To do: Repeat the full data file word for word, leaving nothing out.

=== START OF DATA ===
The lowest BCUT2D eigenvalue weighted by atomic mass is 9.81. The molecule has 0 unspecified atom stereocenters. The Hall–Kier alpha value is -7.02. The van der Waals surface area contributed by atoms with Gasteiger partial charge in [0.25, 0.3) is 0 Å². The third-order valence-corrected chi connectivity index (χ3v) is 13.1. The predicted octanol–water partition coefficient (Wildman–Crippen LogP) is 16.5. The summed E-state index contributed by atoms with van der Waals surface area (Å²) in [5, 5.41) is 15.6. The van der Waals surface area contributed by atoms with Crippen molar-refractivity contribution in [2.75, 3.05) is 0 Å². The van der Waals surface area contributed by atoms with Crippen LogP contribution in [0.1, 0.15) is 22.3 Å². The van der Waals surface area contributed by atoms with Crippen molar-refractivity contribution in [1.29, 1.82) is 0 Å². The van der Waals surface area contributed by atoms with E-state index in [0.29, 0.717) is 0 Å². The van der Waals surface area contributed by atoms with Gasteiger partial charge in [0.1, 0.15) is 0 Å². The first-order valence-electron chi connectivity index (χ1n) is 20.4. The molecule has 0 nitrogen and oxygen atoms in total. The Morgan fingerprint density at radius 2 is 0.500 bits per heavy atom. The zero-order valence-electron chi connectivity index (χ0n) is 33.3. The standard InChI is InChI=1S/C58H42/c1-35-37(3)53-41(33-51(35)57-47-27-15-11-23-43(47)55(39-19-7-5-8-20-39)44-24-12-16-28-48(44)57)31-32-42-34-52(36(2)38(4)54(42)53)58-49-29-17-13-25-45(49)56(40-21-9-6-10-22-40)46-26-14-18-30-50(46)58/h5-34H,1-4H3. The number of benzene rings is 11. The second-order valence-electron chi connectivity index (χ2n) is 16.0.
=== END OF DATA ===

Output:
The lowest BCUT2D eigenvalue weighted by atomic mass is 9.81. The molecule has 0 unspecified atom stereocenters. The Hall–Kier alpha value is -7.02. The van der Waals surface area contributed by atoms with Gasteiger partial charge in [0.25, 0.3) is 0 Å². The third-order valence-corrected chi connectivity index (χ3v) is 13.1. The predicted octanol–water partition coefficient (Wildman–Crippen LogP) is 16.5. The summed E-state index contributed by atoms with van der Waals surface area (Å²) in [5, 5.41) is 15.6. The van der Waals surface area contributed by atoms with Crippen molar-refractivity contribution in [2.75, 3.05) is 0 Å². The van der Waals surface area contributed by atoms with Crippen LogP contribution in [0.1, 0.15) is 22.3 Å². The van der Waals surface area contributed by atoms with Crippen molar-refractivity contribution in [1.29, 1.82) is 0 Å². The van der Waals surface area contributed by atoms with E-state index in [0.29, 0.717) is 0 Å². The van der Waals surface area contributed by atoms with Gasteiger partial charge in [0.1, 0.15) is 0 Å². The first-order valence-electron chi connectivity index (χ1n) is 20.4. The molecule has 0 nitrogen and oxygen atoms in total. The Morgan fingerprint density at radius 2 is 0.500 bits per heavy atom. The zero-order valence-electron chi connectivity index (χ0n) is 33.3. The standard InChI is InChI=1S/C58H42/c1-35-37(3)53-41(33-51(35)57-47-27-15-11-23-43(47)55(39-19-7-5-8-20-39)44-24-12-16-28-48(44)57)31-32-42-34-52(36(2)38(4)54(42)53)58-49-29-17-13-25-45(49)56(40-21-9-6-10-22-40)46-26-14-18-30-50(46)58/h5-34H,1-4H3. The number of benzene rings is 11. The second-order valence-electron chi connectivity index (χ2n) is 16.0.